Superior Court of Pierce County. Superior Court Docket No. 91-2-12634-3. Date Filed In Superior Court: March 19, 1993. Superior Court Judge Signing: Karen Strombom.
Written By: Bridgewater, J, Concurred In By: Armstrong, J, Turner, J
BRIDGEWATER, J. -- William Dickson Company (the Company), whose subsidiary, HLD Construction, Inc. (HLD), undertook pre-demolition removal of asbestos, appeals the assessment of civil penalties under RCW
70.94.040 of the Washington Clean Air Act when inspectors from Puget Sound Air Pollution Control Agency (PSAPCA) found cement asbestos board (CAB) remaining on the site during demolition. The Washington State Pollution Control Hearings Board (PCHB) and the superior court affirmed these penalties. We hold that the agency's employment of strict liability was appropriate, and that its order was supported by substantial evidence and was not arbitrary or capricious. We affirm.
On March 4, 1991, HLD undertook as subcontractor to the Company, to remove 18,000 square feet of CAB from the exterior of a single family dwelling. HLD completed the asbestos removal project that same day. The next day, March 5, 1991, the Company began demolition of the structure though demolition was not scheduled to begin until March 11. On March 5, Joseph Eng, a PSAPCA inspector, visited the site in response to a complaint and observed a backhoe operator loading demolition debris onto a truck. Eng found several pieces of CAB on the ground near the 20 by 50 foot pile of debris. The CAB measured approximately two square feet, and was broken into several large pieces with clean edges.
CAB is sheet material commonly used for siding on houses, and occasionally found in roofs or indoor structures. CAB is approximately one-eighth of an inch thick, and is extremely hard and brittle. It does not emit asbestos into the air (it is non-friable) unless it is crumbled, which cannot be done by hand.
Before leaving the site, Eng took samples of the CAB for testing; the inspector picked it up with his bare hands. The backhoe operator immediately called John Dickson (Dickson), Vice-President of HLD, who, along with a certified asbestos worker, went to the site and removed the remaining CAB on the same day. The parties agree that the material found was asbestos.
Thereafter, PSAPCA issued, pursuant to RCW 70.94.040, an amended notice and order of civil penalty 7421 in the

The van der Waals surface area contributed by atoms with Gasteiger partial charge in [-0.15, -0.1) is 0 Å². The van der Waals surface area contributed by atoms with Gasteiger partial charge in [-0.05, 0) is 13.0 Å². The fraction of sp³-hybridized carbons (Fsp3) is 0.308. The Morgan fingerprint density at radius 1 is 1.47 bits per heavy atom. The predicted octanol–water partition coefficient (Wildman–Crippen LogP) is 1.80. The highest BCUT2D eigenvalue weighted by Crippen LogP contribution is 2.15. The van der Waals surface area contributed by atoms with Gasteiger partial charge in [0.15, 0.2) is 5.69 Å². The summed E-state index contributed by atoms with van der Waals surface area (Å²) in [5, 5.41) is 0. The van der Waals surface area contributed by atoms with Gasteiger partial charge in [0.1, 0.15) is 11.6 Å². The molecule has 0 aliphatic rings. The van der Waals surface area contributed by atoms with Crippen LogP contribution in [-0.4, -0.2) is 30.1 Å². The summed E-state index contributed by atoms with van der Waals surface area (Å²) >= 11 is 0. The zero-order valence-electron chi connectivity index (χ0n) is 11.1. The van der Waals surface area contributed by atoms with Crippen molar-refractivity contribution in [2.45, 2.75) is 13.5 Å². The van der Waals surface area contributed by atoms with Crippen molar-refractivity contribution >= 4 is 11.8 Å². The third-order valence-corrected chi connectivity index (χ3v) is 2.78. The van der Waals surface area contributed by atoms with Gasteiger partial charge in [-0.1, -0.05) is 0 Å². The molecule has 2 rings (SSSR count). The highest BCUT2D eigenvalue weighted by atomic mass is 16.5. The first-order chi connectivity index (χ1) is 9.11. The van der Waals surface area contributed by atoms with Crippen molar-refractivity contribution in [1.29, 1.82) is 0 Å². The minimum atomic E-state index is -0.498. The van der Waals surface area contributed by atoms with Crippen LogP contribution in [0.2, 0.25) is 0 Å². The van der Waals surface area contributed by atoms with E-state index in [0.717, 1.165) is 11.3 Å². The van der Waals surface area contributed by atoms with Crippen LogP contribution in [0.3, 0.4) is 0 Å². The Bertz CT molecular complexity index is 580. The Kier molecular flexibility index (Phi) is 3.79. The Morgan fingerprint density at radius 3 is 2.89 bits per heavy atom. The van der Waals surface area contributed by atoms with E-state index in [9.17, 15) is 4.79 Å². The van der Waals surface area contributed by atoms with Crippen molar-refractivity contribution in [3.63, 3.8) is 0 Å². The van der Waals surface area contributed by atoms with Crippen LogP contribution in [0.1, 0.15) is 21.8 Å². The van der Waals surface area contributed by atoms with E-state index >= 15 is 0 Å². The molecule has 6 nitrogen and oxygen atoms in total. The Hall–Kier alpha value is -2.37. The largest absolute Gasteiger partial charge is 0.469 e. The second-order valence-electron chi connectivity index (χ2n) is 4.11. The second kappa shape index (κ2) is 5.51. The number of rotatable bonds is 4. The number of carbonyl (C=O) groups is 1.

amount of $1,000 alleging violations of PSAPCA Regulation III, Article 4, Sections 4.04 (a)(4)(B) and (C) and 4.05(a)(1)(B).
RCW 70.94.040 provides as follows: "Except where specified in a variance permit, as provided in RCW 70.94.181, it shall be unlawful for any person to cause air pollution or permit it to be caused in violation of this chapter, or of any ordinance, resolution, rule or regulation validly promulgated hereunder."
Sections 4.04(a)(4)(B) and (C) require that all asbestos-containing materials that have been removed or may have fallen off components during the course of an asbestos project shall be collected for disposal at the end of each working day, and contained in a controlled area at all times until transported to a waste disposal site. Section 4.05(a)(1)(B) requires that all asbestos-containing waste material, after being wetted, is to be sealed in leak tight containers to ensure that the asbestos remains adequately wet when deposited at the waste disposal site. RCW 70.94.431 allows the PSAPCA to assess civil penalties up to $1,000 per day.
HLD filed an appeal with the PCHB, which conducted a hearing. The PCHB affirmed the penalty but suspended $250 of it because of HLD's diligence in promptly removing the asbestos; this reduction in penalty would hold only if HLD did not violate air pollution regulations for three years. The PCHB recognized that HLD had worked on over 100 asbestos removal projects, and that it had an asbestos violation the year before. The trial court affirmed the PCHB's findings and conclusions.
The Company argues that the agency's imposition of strict liability to enforce its regulations is an erroneous interpretation that runs contrary to the authorizing statute, RCW 70.94.040, because that statute requires proof of knowledge and causation. It also argues that asbestos removal
should be judged not by whether there was a perfect result, but by a standard similar to that used by the EPA; the EPA examines whether a company failed to perform a required work practice or use a reasonable degree of care. Though these theories were not argued before the PCHB and we need not consider them on appeal, we discuss them to the extent the Company intertwined these issues with the appealable issue of agency interpretation. Case law supports the position that the agency may, within the scope of the statute, impose strict liability to enforce its regulations.
When reviewing agency orders in adjudicative proceedings, the appellate court applies the standards of the Washington Administrative Procedure Act (WAPA) directly to the record before the agency. Tapper v. Employment Sec. Dept., 122 Wash. 2d 397, 402-03, 858 P.2d 494 (1993). Under RCW 34.05.570(3) of the WAPA, a reviewing court may reverse an administrative decision when, inter alia: (1) the administrative decision is based on an error of law; (2) the ...